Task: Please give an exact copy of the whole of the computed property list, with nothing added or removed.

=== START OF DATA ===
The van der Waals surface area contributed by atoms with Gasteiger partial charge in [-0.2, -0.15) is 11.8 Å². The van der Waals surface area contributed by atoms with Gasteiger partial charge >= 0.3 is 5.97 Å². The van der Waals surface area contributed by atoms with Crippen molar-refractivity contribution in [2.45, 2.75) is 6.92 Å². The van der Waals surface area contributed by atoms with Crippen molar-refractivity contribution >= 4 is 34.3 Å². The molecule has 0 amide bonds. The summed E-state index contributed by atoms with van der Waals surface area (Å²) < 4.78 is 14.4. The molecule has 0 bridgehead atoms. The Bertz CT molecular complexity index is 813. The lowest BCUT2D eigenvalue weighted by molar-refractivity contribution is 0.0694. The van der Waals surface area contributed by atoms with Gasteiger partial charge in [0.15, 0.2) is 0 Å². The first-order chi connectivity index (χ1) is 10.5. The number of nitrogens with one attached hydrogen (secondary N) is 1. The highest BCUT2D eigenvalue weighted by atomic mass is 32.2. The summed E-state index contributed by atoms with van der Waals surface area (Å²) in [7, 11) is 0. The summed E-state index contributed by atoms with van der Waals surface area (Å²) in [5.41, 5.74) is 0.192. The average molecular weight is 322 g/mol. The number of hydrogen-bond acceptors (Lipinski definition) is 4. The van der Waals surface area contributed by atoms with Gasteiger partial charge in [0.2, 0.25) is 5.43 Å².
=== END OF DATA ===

The van der Waals surface area contributed by atoms with Gasteiger partial charge in [-0.2, -0.15) is 11.8 Å². The van der Waals surface area contributed by atoms with Gasteiger partial charge >= 0.3 is 5.97 Å². The van der Waals surface area contributed by atoms with Crippen molar-refractivity contribution in [2.45, 2.75) is 6.92 Å². The van der Waals surface area contributed by atoms with Crippen molar-refractivity contribution >= 4 is 34.3 Å². The molecule has 0 amide bonds. The summed E-state index contributed by atoms with van der Waals surface area (Å²) < 4.78 is 14.4. The molecule has 0 bridgehead atoms. The Bertz CT molecular complexity index is 813. The lowest BCUT2D eigenvalue weighted by molar-refractivity contribution is 0.0694. The van der Waals surface area contributed by atoms with Gasteiger partial charge in [0.15, 0.2) is 0 Å². The first-order chi connectivity index (χ1) is 10.5. The number of nitrogens with one attached hydrogen (secondary N) is 1. The highest BCUT2D eigenvalue weighted by atomic mass is 32.2. The summed E-state index contributed by atoms with van der Waals surface area (Å²) in [7, 11) is 0. The summed E-state index contributed by atoms with van der Waals surface area (Å²) in [5.41, 5.74) is 0.192. The average molecular weight is 322 g/mol. The number of hydrogen-bond acceptors (Lipinski definition) is 4. The van der Waals surface area contributed by atoms with Gasteiger partial charge in [0.2, 0.25) is 5.43 Å².